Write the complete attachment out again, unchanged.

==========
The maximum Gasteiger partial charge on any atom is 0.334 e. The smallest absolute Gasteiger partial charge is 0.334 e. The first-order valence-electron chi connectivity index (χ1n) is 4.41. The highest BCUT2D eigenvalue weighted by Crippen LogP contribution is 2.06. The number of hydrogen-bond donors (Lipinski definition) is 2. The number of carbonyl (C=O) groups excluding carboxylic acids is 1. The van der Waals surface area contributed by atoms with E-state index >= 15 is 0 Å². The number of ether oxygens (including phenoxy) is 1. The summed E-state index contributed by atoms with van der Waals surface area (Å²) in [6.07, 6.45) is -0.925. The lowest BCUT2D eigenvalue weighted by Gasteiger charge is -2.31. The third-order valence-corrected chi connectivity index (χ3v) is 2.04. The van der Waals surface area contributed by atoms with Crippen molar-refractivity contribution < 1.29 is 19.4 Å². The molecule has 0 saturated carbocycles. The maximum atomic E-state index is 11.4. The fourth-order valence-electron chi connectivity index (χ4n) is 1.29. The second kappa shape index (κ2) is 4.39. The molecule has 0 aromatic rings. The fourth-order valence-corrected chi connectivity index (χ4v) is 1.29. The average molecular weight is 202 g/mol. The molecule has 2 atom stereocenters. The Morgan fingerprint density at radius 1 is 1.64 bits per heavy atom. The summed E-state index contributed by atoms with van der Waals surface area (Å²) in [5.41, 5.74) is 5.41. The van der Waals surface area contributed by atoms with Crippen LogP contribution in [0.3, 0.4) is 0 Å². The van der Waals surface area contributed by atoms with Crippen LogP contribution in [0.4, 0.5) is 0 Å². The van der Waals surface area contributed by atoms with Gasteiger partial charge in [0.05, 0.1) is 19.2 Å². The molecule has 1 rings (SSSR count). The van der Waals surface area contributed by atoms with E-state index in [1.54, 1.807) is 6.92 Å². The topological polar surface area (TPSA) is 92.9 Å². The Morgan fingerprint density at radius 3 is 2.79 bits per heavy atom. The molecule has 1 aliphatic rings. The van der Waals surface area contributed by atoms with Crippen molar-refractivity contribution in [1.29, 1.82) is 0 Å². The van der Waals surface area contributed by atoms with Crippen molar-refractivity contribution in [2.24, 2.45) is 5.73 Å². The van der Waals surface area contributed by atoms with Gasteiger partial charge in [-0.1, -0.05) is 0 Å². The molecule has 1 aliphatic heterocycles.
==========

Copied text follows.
The maximum Gasteiger partial charge on any atom is 0.334 e. The smallest absolute Gasteiger partial charge is 0.334 e. The first-order valence-electron chi connectivity index (χ1n) is 4.41. The highest BCUT2D eigenvalue weighted by Crippen LogP contribution is 2.06. The number of hydrogen-bond donors (Lipinski definition) is 2. The number of carbonyl (C=O) groups excluding carboxylic acids is 1. The van der Waals surface area contributed by atoms with E-state index >= 15 is 0 Å². The number of ether oxygens (including phenoxy) is 1. The summed E-state index contributed by atoms with van der Waals surface area (Å²) in [6.07, 6.45) is -0.925. The lowest BCUT2D eigenvalue weighted by Gasteiger charge is -2.31. The third-order valence-corrected chi connectivity index (χ3v) is 2.04. The van der Waals surface area contributed by atoms with Crippen molar-refractivity contribution < 1.29 is 19.4 Å². The molecule has 0 saturated carbocycles. The maximum atomic E-state index is 11.4. The fourth-order valence-electron chi connectivity index (χ4n) is 1.29. The second kappa shape index (κ2) is 4.39. The molecule has 0 aromatic rings. The fourth-order valence-corrected chi connectivity index (χ4v) is 1.29. The average molecular weight is 202 g/mol. The molecule has 2 atom stereocenters. The Morgan fingerprint density at radius 1 is 1.64 bits per heavy atom. The summed E-state index contributed by atoms with van der Waals surface area (Å²) in [5.41, 5.74) is 5.41. The van der Waals surface area contributed by atoms with Crippen LogP contribution in [0.3, 0.4) is 0 Å². The van der Waals surface area contributed by atoms with Crippen LogP contribution in [0.4, 0.5) is 0 Å². The van der Waals surface area contributed by atoms with Gasteiger partial charge in [0.05, 0.1) is 19.2 Å². The molecule has 1 rings (SSSR count). The van der Waals surface area contributed by atoms with E-state index in [1.54, 1.807) is 6.92 Å². The topological polar surface area (TPSA) is 92.9 Å². The Morgan fingerprint density at radius 3 is 2.79 bits per heavy atom. The molecule has 1 aliphatic rings. The van der Waals surface area contributed by atoms with Crippen molar-refractivity contribution in [1.29, 1.82) is 0 Å². The van der Waals surface area contributed by atoms with Crippen molar-refractivity contribution in [2.24, 2.45) is 5.73 Å². The van der Waals surface area contributed by atoms with Gasteiger partial charge in [-0.1, -0.05) is 0 Å². The molecule has 1 aliphatic heterocycles.